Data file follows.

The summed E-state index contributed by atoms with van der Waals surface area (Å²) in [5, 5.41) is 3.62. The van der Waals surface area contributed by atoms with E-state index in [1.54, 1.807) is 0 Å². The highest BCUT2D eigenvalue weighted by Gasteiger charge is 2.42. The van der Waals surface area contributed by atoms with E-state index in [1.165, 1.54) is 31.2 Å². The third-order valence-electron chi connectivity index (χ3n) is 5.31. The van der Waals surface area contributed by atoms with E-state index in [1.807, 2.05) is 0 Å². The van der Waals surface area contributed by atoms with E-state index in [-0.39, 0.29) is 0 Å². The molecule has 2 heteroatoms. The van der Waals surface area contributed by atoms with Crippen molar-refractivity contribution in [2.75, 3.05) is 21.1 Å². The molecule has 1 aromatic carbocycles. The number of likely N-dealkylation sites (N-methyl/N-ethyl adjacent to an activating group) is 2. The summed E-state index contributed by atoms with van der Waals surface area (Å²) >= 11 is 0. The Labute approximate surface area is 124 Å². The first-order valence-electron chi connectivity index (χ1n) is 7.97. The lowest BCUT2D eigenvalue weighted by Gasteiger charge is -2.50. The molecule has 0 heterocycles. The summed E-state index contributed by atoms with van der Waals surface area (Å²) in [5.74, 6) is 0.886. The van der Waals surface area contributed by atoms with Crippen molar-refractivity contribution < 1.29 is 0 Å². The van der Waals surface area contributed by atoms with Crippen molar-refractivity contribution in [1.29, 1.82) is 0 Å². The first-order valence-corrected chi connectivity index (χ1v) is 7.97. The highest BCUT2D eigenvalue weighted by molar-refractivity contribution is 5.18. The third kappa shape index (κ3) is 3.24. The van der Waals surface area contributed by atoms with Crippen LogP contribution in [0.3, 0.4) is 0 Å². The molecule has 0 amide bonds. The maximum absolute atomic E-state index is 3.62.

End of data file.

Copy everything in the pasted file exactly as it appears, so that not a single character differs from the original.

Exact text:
The summed E-state index contributed by atoms with van der Waals surface area (Å²) in [5, 5.41) is 3.62. The van der Waals surface area contributed by atoms with E-state index in [1.54, 1.807) is 0 Å². The highest BCUT2D eigenvalue weighted by Gasteiger charge is 2.42. The van der Waals surface area contributed by atoms with E-state index in [1.165, 1.54) is 31.2 Å². The third-order valence-electron chi connectivity index (χ3n) is 5.31. The van der Waals surface area contributed by atoms with E-state index in [1.807, 2.05) is 0 Å². The van der Waals surface area contributed by atoms with E-state index in [-0.39, 0.29) is 0 Å². The molecule has 2 heteroatoms. The van der Waals surface area contributed by atoms with Crippen molar-refractivity contribution in [2.75, 3.05) is 21.1 Å². The molecule has 1 aromatic carbocycles. The number of likely N-dealkylation sites (N-methyl/N-ethyl adjacent to an activating group) is 2. The summed E-state index contributed by atoms with van der Waals surface area (Å²) >= 11 is 0. The Labute approximate surface area is 124 Å². The first-order valence-electron chi connectivity index (χ1n) is 7.97. The lowest BCUT2D eigenvalue weighted by Gasteiger charge is -2.50. The molecule has 0 heterocycles. The summed E-state index contributed by atoms with van der Waals surface area (Å²) in [5.74, 6) is 0.886. The van der Waals surface area contributed by atoms with Crippen molar-refractivity contribution < 1.29 is 0 Å². The van der Waals surface area contributed by atoms with Crippen molar-refractivity contribution in [1.29, 1.82) is 0 Å². The first-order valence-corrected chi connectivity index (χ1v) is 7.97. The highest BCUT2D eigenvalue weighted by molar-refractivity contribution is 5.18. The third kappa shape index (κ3) is 3.24. The van der Waals surface area contributed by atoms with Crippen LogP contribution in [0.3, 0.4) is 0 Å². The molecule has 0 amide bonds. The maximum absolute atomic E-state index is 3.62.